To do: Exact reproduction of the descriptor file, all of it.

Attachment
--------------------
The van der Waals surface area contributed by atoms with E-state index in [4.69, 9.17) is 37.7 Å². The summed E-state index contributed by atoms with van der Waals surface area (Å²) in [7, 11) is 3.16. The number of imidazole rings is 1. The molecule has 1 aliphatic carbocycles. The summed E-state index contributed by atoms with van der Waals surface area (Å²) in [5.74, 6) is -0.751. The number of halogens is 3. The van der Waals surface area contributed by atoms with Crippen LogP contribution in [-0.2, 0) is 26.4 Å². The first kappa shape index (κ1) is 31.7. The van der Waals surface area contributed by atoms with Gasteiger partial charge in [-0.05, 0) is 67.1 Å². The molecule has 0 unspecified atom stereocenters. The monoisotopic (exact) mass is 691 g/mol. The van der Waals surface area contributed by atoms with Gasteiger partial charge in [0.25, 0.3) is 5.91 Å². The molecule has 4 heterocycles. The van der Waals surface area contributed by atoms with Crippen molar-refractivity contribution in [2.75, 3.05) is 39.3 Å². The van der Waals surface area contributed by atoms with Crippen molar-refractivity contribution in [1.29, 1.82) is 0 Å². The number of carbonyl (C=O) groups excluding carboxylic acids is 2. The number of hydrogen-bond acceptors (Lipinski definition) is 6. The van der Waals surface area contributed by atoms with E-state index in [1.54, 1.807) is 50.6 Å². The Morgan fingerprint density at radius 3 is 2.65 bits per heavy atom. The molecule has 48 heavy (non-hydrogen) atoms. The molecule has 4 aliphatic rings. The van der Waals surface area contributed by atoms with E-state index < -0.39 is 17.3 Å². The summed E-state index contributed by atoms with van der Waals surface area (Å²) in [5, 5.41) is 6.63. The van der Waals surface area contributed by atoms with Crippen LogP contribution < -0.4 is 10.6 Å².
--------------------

The van der Waals surface area contributed by atoms with E-state index in [4.69, 9.17) is 37.7 Å². The summed E-state index contributed by atoms with van der Waals surface area (Å²) in [7, 11) is 3.16. The number of imidazole rings is 1. The molecule has 1 aliphatic carbocycles. The summed E-state index contributed by atoms with van der Waals surface area (Å²) in [5.74, 6) is -0.751. The number of halogens is 3. The van der Waals surface area contributed by atoms with Crippen LogP contribution in [-0.2, 0) is 26.4 Å². The first kappa shape index (κ1) is 31.7. The van der Waals surface area contributed by atoms with Gasteiger partial charge in [-0.05, 0) is 67.1 Å². The molecule has 0 unspecified atom stereocenters. The monoisotopic (exact) mass is 691 g/mol. The van der Waals surface area contributed by atoms with Gasteiger partial charge in [0.25, 0.3) is 5.91 Å². The molecule has 4 heterocycles. The van der Waals surface area contributed by atoms with Crippen molar-refractivity contribution in [2.75, 3.05) is 39.3 Å². The van der Waals surface area contributed by atoms with Crippen molar-refractivity contribution in [1.29, 1.82) is 0 Å². The number of carbonyl (C=O) groups excluding carboxylic acids is 2. The number of hydrogen-bond acceptors (Lipinski definition) is 6. The van der Waals surface area contributed by atoms with E-state index in [1.54, 1.807) is 50.6 Å². The Morgan fingerprint density at radius 3 is 2.65 bits per heavy atom. The molecule has 48 heavy (non-hydrogen) atoms. The molecule has 4 aliphatic rings. The van der Waals surface area contributed by atoms with E-state index < -0.39 is 17.3 Å². The summed E-state index contributed by atoms with van der Waals surface area (Å²) in [5, 5.41) is 6.63. The van der Waals surface area contributed by atoms with Crippen LogP contribution < -0.4 is 10.6 Å².